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USC’s Clowney Inquires About $5 Million Insurance Policy

jadeveon-clowney-helmet-off-meanWell this one’s a no-brainer.

South Carolina defensive end Jadeveon Clowney is reportedly considering taking out a $5 million insurance policy to protect him in case of serious injury on the football field.  The junior-to-be is expected to be the top pick in the NFL draft if/when he comes out early in 2014.  Whether or not he should risk injury by playing at all this fall has become a national talking point this week.  (Clowney and USC coach Steve Spurrier say he will definitely play.  NFL draft analyst Mel Kiper says he shouldn’t have to.)

FoxSports.com reported yesterday that Richard “Big Daddy” Salgado — the president of a company called Coastal Advisors, LLC — told the site that “a member of Clowney’s camp” had inquired with his company about the possibility of setting up the large policy.  Salgado’s group has reportedly “insured and guided” 35 other college athletes over the past 15 years.

And if you’re looking for insurance, wouldn’t you turn to man called Big Daddy?

The debate over whether or not Clowney should play has been fueled in part by the devastating injury suffered by South Carolina running back Marcus Lattimore last season.  His draft stock has taken a hit following following his October knee injury.

But Spurrier believes there’s a difference between Clowney and Lattimore:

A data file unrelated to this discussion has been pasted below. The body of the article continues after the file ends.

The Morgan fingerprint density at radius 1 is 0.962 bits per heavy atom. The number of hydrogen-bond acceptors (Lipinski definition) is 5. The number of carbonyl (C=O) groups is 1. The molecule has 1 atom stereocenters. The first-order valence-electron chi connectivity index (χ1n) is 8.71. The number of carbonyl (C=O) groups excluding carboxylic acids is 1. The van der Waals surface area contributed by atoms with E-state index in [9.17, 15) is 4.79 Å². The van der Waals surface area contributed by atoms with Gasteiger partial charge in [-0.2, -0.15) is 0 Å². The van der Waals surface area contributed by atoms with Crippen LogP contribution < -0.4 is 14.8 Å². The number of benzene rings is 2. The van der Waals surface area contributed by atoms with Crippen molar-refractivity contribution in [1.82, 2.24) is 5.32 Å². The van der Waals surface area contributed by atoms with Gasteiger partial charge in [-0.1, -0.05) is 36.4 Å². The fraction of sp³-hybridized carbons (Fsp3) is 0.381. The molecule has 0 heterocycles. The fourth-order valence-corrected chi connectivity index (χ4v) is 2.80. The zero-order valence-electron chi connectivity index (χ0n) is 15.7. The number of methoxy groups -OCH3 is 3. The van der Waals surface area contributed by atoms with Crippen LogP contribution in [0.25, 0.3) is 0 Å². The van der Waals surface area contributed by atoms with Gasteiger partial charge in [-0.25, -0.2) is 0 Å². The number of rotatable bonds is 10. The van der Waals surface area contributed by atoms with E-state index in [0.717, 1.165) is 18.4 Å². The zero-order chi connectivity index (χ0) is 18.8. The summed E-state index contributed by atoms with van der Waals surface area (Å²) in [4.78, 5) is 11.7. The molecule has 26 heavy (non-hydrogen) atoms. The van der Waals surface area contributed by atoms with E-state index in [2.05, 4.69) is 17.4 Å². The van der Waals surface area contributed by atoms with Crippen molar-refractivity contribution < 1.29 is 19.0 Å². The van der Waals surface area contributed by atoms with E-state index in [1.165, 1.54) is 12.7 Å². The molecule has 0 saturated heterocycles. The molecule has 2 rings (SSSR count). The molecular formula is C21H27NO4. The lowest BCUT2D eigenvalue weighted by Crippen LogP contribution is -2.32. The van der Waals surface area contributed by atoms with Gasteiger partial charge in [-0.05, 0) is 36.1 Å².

“He’s really good about avoiding injuries and so forth. He knows how to get out of harm’s way if there’s a big pileup around a tackle. I think the odds of him getting hurt are not nearly as much as a running back or somebody like that.”

 

Makes one wonder what Spurrier would have said if some in the media had questioned a year ago whether or not Lattimore should play his junior season.

Update: Richard Salgado clarified his comments this morning: “Let me get one point straight right off the bat: I did not write any insurance on him,” Salgado said. “An inquiry was made about him to me, and that was it. Now, was it a family member (who made the inquiry)? Was it an agent? Was it anybody like that? No. I don’t even know. You get all these people that call and say they’re the advisor to these kids, and 90 percent of the time, they’re lying. I’m the biggest provider of insurance in this business of sports. People ask me a lot of things.”

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Auburn Has Spent $170,000 On Newton Defense

Responding to an open records request from The Birmingham News, Auburn University says it has paid close to $170,000 to attorneys since the Cam Newton case developed into a national scandal four months ago.

I know what you’re thinking — “So Auburn’s spent 350-grand on Cam Newton so far!”

But remember, there’s only proof that Cecil Newton asked Mississippi State for $180,000.  No one has claimed — on the record at least — that he asked Auburn for any cash for his son’s signature on a national letter of intent. 

Senior Associate Athletics Director Scott Carr refused to comment on the status of the NCAA’s investigation into Newton’s recruitment.  SEC commissioner Mike Slive was recently asked by ESPN.com if the NCAA’s investigation into the Newton fiasco is still open.  “You’re going to have to ask them, but nobody has written me a letter that says it’s over.”

So Auburn can expect more legal fees, correct?  That depends, according to Carr.  “AU attempts to address compliance matters with internal staff to the extent possible.  Whether it can do so depends in part on whether the questions asked require more staff time than is available.”

Okay.  But it would be wise to keep the Birmingham legal team of Lightfoot, Franklin, White, LLC on speed dial.

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